It is unfortunate that at this time the most important issue to tackle at HCC is a stronger board ethics policy and more transparent business practices. Simply put, we must rebuild the trust in our board with the communities we represent. Once that is accomplished, I would like to turn to the really important issues of clear and complete communication with our students about the excellent opportunities available to them through Houston Community College. We need to increase our visibility within the communities we represent and have real conversations with our workers and our students. Expanding dual credit programs in high schools to cover career and technical fields will be a welcome addition that will allow us to impact more students. We can accomplish so much by simply increasing student and family awareness regarding the workforce opportunities that are opened up by having skills training offered at the community college.

What do you feel is the biggest problem currently facing the Houston Community College System?
There is a significant level of concern expressed by stakeholders, including the business community, regarding the level of transparency in our business practices. The public just approved almost a half-billion-dollar public bond that will be spent by our community college. It is imperative that those who pay the bill receive honest and efficient results for their investment. We can’t afford to continue to erode the trust our community has bestowed upon the college without causing significant harm to the workforce training that our economy depends on to remain competitive.

What steps will you take to ensure HCC students have the skills they need to enter the Houston workforce upon graduation?
We must first ensure that the programs we invest in are aligned to the workforce needs in our community. Our programs must focus on the major job-growth industries and ensure that we are graduating students with the most up-to-date skills and information required to hit the ground running upon graduation. It is imperative that we develop a more formal system for gathering industry and community leader input regarding workforce needs and community concerns.

How can HCC better provide an equal opportunity for students to succeed, regardless of their sexual orientation or gender identity?
First and foremost, sexual orientation and gender identity shouldn’t even be an issue when it comes to equality in a college we say is developed for and supported by our “community.” Everyone deserves the right to reach their full potential and should be treated with the same level of dignity and respect that we would expect for ourselves or our family members. Everyone should have a voice and feel comfortable engaging in all aspects of our society—especially continuing their education and personal development. I hope that all students at HCC feel they have an equal opportunity at success, and if elected I would want to be the first person to know about it if they don’t.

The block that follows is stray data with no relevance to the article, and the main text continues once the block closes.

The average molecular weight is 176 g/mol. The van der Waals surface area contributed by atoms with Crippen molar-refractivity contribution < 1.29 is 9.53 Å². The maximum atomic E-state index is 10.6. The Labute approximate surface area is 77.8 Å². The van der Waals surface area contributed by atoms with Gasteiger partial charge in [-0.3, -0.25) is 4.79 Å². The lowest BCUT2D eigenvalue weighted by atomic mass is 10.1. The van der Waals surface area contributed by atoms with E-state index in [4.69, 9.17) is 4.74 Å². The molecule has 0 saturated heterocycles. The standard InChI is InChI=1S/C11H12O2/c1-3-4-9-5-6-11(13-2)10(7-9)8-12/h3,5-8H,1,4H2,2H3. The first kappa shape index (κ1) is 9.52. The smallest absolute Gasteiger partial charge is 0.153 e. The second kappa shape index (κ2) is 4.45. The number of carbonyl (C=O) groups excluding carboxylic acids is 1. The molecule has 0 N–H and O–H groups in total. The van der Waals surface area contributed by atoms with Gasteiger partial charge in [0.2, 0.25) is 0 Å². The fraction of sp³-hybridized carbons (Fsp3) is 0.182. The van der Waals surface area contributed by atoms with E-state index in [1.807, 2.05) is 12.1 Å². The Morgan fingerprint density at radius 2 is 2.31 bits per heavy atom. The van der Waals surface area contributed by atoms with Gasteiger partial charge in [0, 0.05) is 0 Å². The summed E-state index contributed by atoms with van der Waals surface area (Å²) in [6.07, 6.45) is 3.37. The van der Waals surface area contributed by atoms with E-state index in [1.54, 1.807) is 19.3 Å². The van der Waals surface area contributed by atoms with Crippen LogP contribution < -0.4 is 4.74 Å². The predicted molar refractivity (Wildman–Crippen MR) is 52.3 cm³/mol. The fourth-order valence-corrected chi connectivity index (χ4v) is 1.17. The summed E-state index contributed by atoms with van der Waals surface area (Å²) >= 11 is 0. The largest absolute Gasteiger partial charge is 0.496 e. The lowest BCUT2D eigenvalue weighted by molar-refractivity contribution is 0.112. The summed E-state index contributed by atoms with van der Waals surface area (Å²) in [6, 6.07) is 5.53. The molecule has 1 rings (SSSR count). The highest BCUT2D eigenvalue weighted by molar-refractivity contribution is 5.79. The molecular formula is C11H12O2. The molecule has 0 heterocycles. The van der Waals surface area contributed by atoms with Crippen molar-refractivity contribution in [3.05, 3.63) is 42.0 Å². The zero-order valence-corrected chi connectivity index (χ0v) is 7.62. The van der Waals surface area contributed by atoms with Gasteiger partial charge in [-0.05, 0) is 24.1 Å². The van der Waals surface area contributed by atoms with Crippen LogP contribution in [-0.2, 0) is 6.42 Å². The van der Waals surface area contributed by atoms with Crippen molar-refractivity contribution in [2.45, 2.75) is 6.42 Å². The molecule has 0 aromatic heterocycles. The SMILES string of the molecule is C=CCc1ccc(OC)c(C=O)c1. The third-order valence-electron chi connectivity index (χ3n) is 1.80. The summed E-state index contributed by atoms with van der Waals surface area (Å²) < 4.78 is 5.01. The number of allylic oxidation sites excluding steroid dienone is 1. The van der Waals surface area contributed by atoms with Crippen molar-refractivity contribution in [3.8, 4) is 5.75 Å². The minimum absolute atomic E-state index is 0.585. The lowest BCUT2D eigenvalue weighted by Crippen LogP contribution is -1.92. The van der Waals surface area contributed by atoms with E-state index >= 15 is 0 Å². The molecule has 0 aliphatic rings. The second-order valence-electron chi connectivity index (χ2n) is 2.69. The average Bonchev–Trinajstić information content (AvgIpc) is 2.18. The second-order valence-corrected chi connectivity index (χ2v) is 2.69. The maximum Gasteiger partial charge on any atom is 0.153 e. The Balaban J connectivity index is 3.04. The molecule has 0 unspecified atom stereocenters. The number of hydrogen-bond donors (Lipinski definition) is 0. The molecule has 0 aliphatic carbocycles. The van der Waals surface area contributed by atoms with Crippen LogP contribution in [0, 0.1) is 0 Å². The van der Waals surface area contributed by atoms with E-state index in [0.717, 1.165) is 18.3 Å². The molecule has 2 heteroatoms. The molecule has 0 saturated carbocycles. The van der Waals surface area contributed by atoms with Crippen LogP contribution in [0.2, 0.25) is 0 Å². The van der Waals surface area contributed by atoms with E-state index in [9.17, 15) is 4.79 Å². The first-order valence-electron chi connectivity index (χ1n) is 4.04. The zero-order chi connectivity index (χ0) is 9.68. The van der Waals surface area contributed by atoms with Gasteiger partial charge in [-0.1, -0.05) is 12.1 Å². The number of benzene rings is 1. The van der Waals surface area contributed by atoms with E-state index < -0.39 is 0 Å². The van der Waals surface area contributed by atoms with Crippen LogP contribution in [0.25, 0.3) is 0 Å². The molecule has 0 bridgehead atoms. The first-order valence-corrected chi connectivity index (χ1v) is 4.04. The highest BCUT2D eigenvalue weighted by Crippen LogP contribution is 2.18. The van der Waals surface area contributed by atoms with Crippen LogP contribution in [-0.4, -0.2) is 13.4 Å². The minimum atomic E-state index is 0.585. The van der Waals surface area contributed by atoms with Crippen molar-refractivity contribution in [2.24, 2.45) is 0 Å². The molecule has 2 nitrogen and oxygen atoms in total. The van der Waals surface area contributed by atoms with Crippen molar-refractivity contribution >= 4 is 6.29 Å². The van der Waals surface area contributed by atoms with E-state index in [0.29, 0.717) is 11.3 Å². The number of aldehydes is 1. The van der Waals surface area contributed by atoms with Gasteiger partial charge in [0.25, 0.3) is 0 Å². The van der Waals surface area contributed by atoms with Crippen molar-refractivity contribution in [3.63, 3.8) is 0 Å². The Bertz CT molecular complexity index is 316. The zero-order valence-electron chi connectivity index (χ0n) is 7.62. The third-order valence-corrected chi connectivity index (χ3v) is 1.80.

Is there anything else about yourself that you would like our OutSmart readers to know?
I would like every reader to know that I am deeply committed to making our community college a place we can all be proud of and call our own. Too often, public school districts and colleges are the last to be thought about when it comes to electoral politics. I make a promise to all readers to govern with integrity and to be a trustee you can be proud of if you make time to take pride in your college and vote for me on November 5.

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Ready for success: Kevin J. Hoffman plans to build bridges between Houston Community College and local school districts to make sure students have the basic skills they need to succeed in college coursework.
Ready for success: Kevin J. Hoffman plans to build bridges between Houston Community College and local school districts to make sure students have the basic skills they need to succeed in college coursework.

Kevin J. Hoffman
Houston Community College District 1

OutSmart: How has your background shaped your politics and made you best qualified for this position?
Kevin J. Hoffman: My background as a business professional and community activist, coupled with my high levels of ethics, makes me the most qualified person in this race.

In my more than twenty years working in the energy industry in project management, land administration, contract administration, and acquisition and divestiture, I have developed a sound, proven history and ability to handle multiple tasks and make the sound business decisions that are required of an HCC board member.